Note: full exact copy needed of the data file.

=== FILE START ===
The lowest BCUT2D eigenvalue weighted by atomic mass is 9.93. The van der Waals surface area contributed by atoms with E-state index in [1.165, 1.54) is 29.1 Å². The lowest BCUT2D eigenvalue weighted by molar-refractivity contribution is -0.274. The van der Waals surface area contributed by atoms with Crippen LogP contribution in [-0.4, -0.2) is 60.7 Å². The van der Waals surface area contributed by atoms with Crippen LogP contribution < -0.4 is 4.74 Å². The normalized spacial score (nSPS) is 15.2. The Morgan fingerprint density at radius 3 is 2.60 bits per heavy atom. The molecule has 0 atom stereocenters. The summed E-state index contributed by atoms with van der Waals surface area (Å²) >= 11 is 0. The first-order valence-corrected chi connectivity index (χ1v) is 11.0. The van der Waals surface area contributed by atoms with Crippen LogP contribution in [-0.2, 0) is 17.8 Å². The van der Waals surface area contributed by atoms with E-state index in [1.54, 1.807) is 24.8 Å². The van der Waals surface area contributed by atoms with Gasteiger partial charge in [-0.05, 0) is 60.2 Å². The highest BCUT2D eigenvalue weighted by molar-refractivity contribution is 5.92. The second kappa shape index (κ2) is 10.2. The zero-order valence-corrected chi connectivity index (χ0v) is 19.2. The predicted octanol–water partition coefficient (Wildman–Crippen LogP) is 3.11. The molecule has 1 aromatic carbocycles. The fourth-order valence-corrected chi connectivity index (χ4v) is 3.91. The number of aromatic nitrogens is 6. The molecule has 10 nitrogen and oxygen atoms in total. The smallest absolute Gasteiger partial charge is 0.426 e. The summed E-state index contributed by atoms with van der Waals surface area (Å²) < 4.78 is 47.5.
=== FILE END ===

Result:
The lowest BCUT2D eigenvalue weighted by atomic mass is 9.93. The van der Waals surface area contributed by atoms with E-state index in [1.165, 1.54) is 29.1 Å². The lowest BCUT2D eigenvalue weighted by molar-refractivity contribution is -0.274. The van der Waals surface area contributed by atoms with Crippen LogP contribution in [-0.4, -0.2) is 60.7 Å². The van der Waals surface area contributed by atoms with Crippen LogP contribution < -0.4 is 4.74 Å². The normalized spacial score (nSPS) is 15.2. The Morgan fingerprint density at radius 3 is 2.60 bits per heavy atom. The molecule has 0 atom stereocenters. The summed E-state index contributed by atoms with van der Waals surface area (Å²) >= 11 is 0. The first-order valence-corrected chi connectivity index (χ1v) is 11.0. The van der Waals surface area contributed by atoms with Crippen LogP contribution in [-0.2, 0) is 17.8 Å². The van der Waals surface area contributed by atoms with E-state index in [1.54, 1.807) is 24.8 Å². The van der Waals surface area contributed by atoms with Gasteiger partial charge in [-0.05, 0) is 60.2 Å². The highest BCUT2D eigenvalue weighted by molar-refractivity contribution is 5.92. The second kappa shape index (κ2) is 10.2. The zero-order valence-corrected chi connectivity index (χ0v) is 19.2. The predicted octanol–water partition coefficient (Wildman–Crippen LogP) is 3.11. The molecule has 1 aromatic carbocycles. The fourth-order valence-corrected chi connectivity index (χ4v) is 3.91. The number of aromatic nitrogens is 6. The molecule has 10 nitrogen and oxygen atoms in total. The smallest absolute Gasteiger partial charge is 0.426 e. The summed E-state index contributed by atoms with van der Waals surface area (Å²) < 4.78 is 47.5.